Welcome to Diabetes Spectrum’s first installment of Diabetes is Primary, a round-up of the latest diabetes developments for health care providers. In this issue, we take a look at radical weight loss for diabetes remission, Hong Kong’s diabetes risk assessment and management program, personalized A1C targets, and diabetes diagnoses. The American Diabetes Association (ADA) and European Association for the Study of Diabetes (EASD) panel gives its verdict on continuous glucose monitoring (CGM) devices, and we learn how Medicare will soon pay for a diabetes prevention program.

Remission of Type 2 Diabetes With Radical Weight Loss

A low-calorie diet approach that induces substantial weight loss in patients with type 2 diabetes can also result in remission of the disease, according to Lean et al. (http://doi.org/chn5). In addition to eliminating the need for antidiabetes drugs to control glycemia, the authors point out that the result was achieved in a nonspecialist community primary care setting.

Writing in The Lancet, the authors report the outcomes of the Diabetes Remission Clinical Trial (DiRECT) that focused on primary care practices across Scotland and the Tyneside region of England. The practices were assigned either to provide a weight management program called Counterweight-Plus or standard care according to guidelines. Practice staff were provided structured training in delivery of the weight management program, which aimed to achieve a weight loss of 15 kg (33 lb). Primary outcomes were changes in patient weight and A1C between baseline and 12 months.

The authors report that one-fourth of the patients who received the weight management treatment lost at least 15 kg within 12 months, whereas none of the equivalent patients in the control group hit the target. Meanwhile, mean weight reduction in the intervention group was 10 kg, compared to 1 kg in the control group at 12 months. In the intervention group, 46% of participants experienced diabetes remission (broadly defined as an A1C <6.5%), compared to 4% in the control group. The authors describe an apparent inverse relationship between weight change and diabetes remission.

In a news release (http://bit.ly/2zg0Wpu), Michael Lean, co-lead author of the study, said, “Our findings suggest that even if you have had type 2 diabetes for 6 years, putting the disease into remission is feasible. In contrast to other approaches, we focus on the need for long-term maintenance of weight loss through diet and exercise and encourage flexibility to optimize individual results.”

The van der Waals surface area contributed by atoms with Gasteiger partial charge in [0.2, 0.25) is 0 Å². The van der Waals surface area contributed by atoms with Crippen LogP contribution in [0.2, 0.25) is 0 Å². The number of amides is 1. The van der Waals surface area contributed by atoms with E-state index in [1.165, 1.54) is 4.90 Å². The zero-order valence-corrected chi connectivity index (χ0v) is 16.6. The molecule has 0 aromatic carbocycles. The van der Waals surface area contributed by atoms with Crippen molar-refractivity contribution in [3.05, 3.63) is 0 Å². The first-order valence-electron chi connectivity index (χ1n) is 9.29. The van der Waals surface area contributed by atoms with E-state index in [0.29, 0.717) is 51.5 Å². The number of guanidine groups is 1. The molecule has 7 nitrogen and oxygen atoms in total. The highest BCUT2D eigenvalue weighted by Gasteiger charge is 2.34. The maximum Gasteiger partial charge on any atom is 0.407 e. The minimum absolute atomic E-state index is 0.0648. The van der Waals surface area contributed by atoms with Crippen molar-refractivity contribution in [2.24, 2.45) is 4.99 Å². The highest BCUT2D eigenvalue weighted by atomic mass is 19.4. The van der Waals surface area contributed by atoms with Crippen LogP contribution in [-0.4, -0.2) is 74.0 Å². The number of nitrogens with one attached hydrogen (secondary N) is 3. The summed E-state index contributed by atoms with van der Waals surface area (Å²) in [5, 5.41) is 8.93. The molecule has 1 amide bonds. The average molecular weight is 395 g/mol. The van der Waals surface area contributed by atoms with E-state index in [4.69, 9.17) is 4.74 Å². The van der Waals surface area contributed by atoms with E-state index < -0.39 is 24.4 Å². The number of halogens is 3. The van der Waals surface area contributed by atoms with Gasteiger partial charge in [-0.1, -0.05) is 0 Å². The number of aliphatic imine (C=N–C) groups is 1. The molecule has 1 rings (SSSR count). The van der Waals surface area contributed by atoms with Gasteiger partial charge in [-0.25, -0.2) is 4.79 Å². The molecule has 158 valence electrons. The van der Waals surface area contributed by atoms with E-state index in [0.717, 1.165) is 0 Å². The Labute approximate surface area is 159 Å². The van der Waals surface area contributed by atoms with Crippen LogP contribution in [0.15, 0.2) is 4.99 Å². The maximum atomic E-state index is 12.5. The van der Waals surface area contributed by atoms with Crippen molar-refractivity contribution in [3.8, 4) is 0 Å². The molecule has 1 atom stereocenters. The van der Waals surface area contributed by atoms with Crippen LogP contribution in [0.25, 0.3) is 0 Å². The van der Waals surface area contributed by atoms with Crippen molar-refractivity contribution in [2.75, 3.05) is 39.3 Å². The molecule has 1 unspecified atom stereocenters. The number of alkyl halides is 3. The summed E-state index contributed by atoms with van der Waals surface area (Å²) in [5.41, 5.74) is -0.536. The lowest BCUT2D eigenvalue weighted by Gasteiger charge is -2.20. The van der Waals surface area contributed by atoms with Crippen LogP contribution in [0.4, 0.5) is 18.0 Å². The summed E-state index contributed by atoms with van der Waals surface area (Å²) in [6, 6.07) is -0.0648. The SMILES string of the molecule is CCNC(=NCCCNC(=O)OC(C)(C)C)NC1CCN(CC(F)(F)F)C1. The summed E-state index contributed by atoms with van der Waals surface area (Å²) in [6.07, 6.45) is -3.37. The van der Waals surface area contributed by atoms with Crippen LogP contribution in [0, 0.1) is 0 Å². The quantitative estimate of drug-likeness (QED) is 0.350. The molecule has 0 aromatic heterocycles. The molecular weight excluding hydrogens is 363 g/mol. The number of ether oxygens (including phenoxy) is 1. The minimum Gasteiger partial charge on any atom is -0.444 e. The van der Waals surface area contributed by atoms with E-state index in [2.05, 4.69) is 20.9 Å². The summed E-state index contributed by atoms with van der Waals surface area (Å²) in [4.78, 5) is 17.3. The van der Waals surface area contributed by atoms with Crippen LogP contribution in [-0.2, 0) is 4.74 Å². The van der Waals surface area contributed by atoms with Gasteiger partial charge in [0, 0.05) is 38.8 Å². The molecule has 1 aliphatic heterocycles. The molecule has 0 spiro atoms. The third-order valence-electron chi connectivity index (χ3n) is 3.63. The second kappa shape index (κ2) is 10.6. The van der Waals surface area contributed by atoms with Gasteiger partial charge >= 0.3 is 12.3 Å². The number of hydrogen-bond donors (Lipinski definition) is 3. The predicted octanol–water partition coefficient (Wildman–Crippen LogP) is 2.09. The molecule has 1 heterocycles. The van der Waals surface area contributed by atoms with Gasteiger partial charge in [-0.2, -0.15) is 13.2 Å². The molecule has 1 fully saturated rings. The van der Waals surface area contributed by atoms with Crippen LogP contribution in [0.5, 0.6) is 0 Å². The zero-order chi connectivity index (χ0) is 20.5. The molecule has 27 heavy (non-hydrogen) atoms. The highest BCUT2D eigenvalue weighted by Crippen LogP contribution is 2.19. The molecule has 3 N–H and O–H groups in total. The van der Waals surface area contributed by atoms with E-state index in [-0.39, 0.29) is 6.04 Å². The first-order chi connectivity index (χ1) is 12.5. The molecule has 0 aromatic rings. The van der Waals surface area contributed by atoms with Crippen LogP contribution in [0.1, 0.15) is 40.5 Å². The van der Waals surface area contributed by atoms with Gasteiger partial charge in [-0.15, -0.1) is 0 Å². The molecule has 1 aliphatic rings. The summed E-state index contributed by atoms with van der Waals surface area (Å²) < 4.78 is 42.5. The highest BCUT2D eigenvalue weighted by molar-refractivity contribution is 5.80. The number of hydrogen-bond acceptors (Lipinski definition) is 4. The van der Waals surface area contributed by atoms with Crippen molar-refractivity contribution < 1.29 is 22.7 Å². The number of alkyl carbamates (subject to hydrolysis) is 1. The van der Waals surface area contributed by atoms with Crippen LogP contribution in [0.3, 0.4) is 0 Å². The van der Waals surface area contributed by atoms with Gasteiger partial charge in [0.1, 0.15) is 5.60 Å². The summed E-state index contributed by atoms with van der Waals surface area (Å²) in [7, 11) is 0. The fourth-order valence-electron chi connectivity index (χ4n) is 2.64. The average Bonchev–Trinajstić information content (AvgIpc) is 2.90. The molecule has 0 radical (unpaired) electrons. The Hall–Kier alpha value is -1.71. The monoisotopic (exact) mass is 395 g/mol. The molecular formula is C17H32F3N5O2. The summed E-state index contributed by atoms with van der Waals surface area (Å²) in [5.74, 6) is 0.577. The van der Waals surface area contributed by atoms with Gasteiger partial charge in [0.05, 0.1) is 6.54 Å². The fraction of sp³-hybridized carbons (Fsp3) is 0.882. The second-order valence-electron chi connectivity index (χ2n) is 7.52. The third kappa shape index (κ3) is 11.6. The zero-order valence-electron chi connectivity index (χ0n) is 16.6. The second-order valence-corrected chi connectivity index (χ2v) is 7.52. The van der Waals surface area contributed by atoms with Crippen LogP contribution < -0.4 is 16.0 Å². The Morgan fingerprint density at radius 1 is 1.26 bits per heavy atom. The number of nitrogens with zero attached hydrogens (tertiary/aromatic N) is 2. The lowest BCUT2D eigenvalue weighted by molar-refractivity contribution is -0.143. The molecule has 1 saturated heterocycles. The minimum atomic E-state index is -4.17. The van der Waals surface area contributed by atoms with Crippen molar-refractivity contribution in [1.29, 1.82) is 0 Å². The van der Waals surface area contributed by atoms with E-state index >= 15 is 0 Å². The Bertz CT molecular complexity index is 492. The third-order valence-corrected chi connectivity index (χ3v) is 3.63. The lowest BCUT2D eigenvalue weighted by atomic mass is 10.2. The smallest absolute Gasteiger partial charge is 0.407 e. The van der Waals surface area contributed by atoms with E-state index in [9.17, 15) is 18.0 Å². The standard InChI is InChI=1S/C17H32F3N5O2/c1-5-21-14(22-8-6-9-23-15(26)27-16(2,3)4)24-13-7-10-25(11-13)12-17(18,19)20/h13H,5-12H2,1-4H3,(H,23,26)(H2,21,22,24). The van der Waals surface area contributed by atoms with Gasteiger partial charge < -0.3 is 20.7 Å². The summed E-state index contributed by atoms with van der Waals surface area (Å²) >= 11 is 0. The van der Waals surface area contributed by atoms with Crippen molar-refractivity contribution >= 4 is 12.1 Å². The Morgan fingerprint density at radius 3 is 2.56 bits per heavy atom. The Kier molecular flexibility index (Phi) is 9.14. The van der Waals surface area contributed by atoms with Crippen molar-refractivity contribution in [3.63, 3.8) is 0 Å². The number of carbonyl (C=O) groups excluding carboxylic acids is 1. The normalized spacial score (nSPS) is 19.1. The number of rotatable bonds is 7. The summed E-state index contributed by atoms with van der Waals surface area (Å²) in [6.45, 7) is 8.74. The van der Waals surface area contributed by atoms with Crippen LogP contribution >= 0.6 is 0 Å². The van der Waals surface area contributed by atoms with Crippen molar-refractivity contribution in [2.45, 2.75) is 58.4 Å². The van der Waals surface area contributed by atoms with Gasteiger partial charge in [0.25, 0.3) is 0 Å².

Hong Kong Type 2 Diabetes Management Program Is Effective

The Risk Assessment and Management Program for primary care patients with type 2 Diabetes Mellitus (RAMP-DM) has been running in Hong Kong since 2009 and was recently the subject of two studies investigating its effectiveness at reducing diabetes complications and its cost-effectiveness. In short, the program works and can save considerable sums compared to usual primary care for people with type 2 diabetes.

Published in the January 2018 issue of Diabetes Care (http://doi.org/chn8), the first study, by Wan et al., evaluated the effectiveness of RAMP-DM in delaying disease progression, preventing complications, and reducing hospitalizations compared to usual diabetes care.

The authors report that, after a median follow-up of 4.5 years, the cumulative incidence of any event was 23.2% in the RAMP-DM group, compared to 43.6% in the usual-care group. Specifically, RAMP-DM led to greater relative risk reductions for cardiovascular disease (56.6%), mortality (66.1%), and microvascular complications (11.9%). There was also substantially lower risk for overnight hospitalizations, emergency room visits, or specialist outpatient attendance.

Author Esther Yee Tak Yu said, “A systematic, structured risk assessment coupled with multidisciplinary care management could enhance routine doctor follow-up consultations in usual care in order to provide timely detection of risk factors and subsequent treatments to prevent further deterioration. A key next step is to investigate the optimal frequency of repeat RAMP-DM and the evaluation of cost-effectiveness and budget impact of RAMP-DM.”

Cost-Effectiveness of RAMP-DM

Rather helpfully, the question of RAMP-DM’s cost-effectiveness is addressed in a follow-up study published in the February 2018 issue of Diabetes Care (http://doi.org/chn9), in which we learn that implementation of the approach has likely saved many millions of dollars during its implementation period.